The group tested this theory in a coarse simulation, modeling the inflatable antenna’s behavior with different frequency of impacts to assess how much of an antenna’s surface may be punctured and how much air may leak out without compromising its performance. The researchers found that with the right sublimating powder, the lifetime of a CubeSat’s inflatable antenna may be a few years, even if it is riddled with small holes.

Babuscia says future tests may involve creating tiny holes in a prototype and inflating it in a vacuum chamber to see how much powder would be required to keep the antenna inflated. She is now continuing to refine the antenna design at JPL.

“In the end, what’s going to make the success of CubeSat communications will be a lot of different ideas, and the ability of engineers to find the right solution for each mission,” Babuscia says. “So inflatable antennae could be for a spacecraft going by itself to an asteroid. For another problem, you’d need another solution. But all this research builds a set of options to allow these spacecraft, made directly by universities, to fly in deep space.”

Written by: Jennifer Chu, MIT News Office

Sarah McDonnell | EurekAlert!
Further information:
http://www.mit.edu

More articles from Information Technology:

nachricht Magnetic fields provide a new way to communicate wirelessly
01.09.2015 | University of California - San Diego

nachricht 'Magic' sphere for information transfer
24.08.2015 | Lomonosov Moscow State University

All articles from Information Technology >>>

The most recent press releases about innovation >>>

Die letzten 5 Focus-News des innovations-reports im Überblick:

Im Focus: Hubble survey unlocks clues to star birth in neighboring galaxy

In a survey of NASA's Hubble Space Telescope images of 2,753 young, blue star clusters in the neighboring Andromeda galaxy (M31), astronomers have found that M31 and our own galaxy have a similar percentage of newborn stars based on mass.

By nailing down what percentage of stars have a particular mass within a cluster, or the Initial Mass Function (IMF), scientists can better interpret the light...

Im Focus: Fraunhofer ISE Develops Highly Compact Inverter for Uninterruptible Power Supplies

Silicon Carbide Components Enable Efficiency of 98.7 percent

Researchers at the Fraunhofer Institute for Solar Energy Systems ISE have developed a highly compact and efficient inverter for use in uninterruptible power...

Im Focus: How wind sculpted Earth's largest dust deposit

China's Loess Plateau was formed by wind alternately depositing dust or removing dust over the last 2.6 million years, according to a new report from University of Arizona geoscientists. The study is the first to explain how the steep-fronted plateau formed.

China's Loess Plateau was formed by wind alternately depositing dust or removing dust over the last 2.6 million years, according to a new report from...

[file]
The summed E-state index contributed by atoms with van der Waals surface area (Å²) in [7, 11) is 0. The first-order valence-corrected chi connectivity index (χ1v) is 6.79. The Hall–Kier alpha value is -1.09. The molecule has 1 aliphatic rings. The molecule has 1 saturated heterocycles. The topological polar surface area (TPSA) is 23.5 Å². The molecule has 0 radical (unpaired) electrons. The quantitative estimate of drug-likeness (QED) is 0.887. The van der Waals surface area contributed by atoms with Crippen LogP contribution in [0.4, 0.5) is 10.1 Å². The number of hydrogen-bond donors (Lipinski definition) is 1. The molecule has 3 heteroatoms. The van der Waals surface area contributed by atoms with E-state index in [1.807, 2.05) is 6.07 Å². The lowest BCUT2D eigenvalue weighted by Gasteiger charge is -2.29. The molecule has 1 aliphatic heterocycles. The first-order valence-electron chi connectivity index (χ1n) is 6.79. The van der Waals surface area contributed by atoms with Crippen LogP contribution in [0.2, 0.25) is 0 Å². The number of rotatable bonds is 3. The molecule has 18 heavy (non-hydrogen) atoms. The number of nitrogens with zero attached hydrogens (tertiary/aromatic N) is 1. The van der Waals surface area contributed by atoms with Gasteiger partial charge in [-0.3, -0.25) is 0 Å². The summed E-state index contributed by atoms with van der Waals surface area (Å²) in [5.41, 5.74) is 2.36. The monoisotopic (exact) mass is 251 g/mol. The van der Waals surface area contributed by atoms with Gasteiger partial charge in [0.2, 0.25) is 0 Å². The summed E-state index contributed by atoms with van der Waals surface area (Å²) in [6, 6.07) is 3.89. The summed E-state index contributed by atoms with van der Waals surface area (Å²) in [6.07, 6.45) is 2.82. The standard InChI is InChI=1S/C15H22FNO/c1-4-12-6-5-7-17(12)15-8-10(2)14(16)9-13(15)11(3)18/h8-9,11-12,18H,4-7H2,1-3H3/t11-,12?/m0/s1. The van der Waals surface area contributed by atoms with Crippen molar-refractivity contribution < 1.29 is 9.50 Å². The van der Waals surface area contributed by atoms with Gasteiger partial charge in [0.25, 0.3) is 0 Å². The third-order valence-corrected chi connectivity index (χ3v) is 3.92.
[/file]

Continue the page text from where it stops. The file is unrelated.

Im Focus: An engineered surface unsticks sticky water droplets

The leaves of the lotus flower, and other natural surfaces that repel water and dirt, have been the model for many types of engineered liquid-repelling surfaces. As slippery as these surfaces are, however, tiny water droplets still stick to them. Now, Penn State researchers have developed nano/micro-textured, highly slippery surfaces able to outperform these naturally inspired coatings, particularly when the water is a vapor or tiny droplets.

Enhancing the mobility of liquid droplets on rough surfaces could improve condensation heat transfer for power-plant heat exchangers, create more efficient...

Im Focus: Increasingly severe disturbances weaken world's temperate forests

Longer, more severe, and hotter droughts and a myriad of other threats, including diseases and more extensive and severe wildfires, are threatening to transform some of the world's temperate forests, a new study published in Science has found. Without informed management, some forests could convert to shrublands or grasslands within the coming decades.

"While we have been trying to manage for resilience of 20th century conditions, we realize now that we must prepare for transformations and attempt to ease...

All Focus news of the innovation-report >>>

Anzeige

Anzeige

Event News

Together - Work - Experience

03.09.2015 | Event News

Networking conference in Heidelberg for outstanding mathematicians and computer scientists

20.08.2015 | Event News

Scientists meet in Münster for the world’s largest Chitin und Chitosan Conference

20.08.2015 | Event News

 
Latest News

Ion implanted, co-annealed, screen-printed 21% efficient n-PERT solar cells with a bifaciality >97%

04.09.2015 | Power and Electrical Engineering

Casting of SiSiC: new perspectives for chemical and plant engineering

04.09.2015 | Machine Engineering

Extremely thin ceramic components made possible by extrusion

04.09.2015 | Materials Sciences

VideoLinks
B2B-VideoLinks
More VideoLinks >>>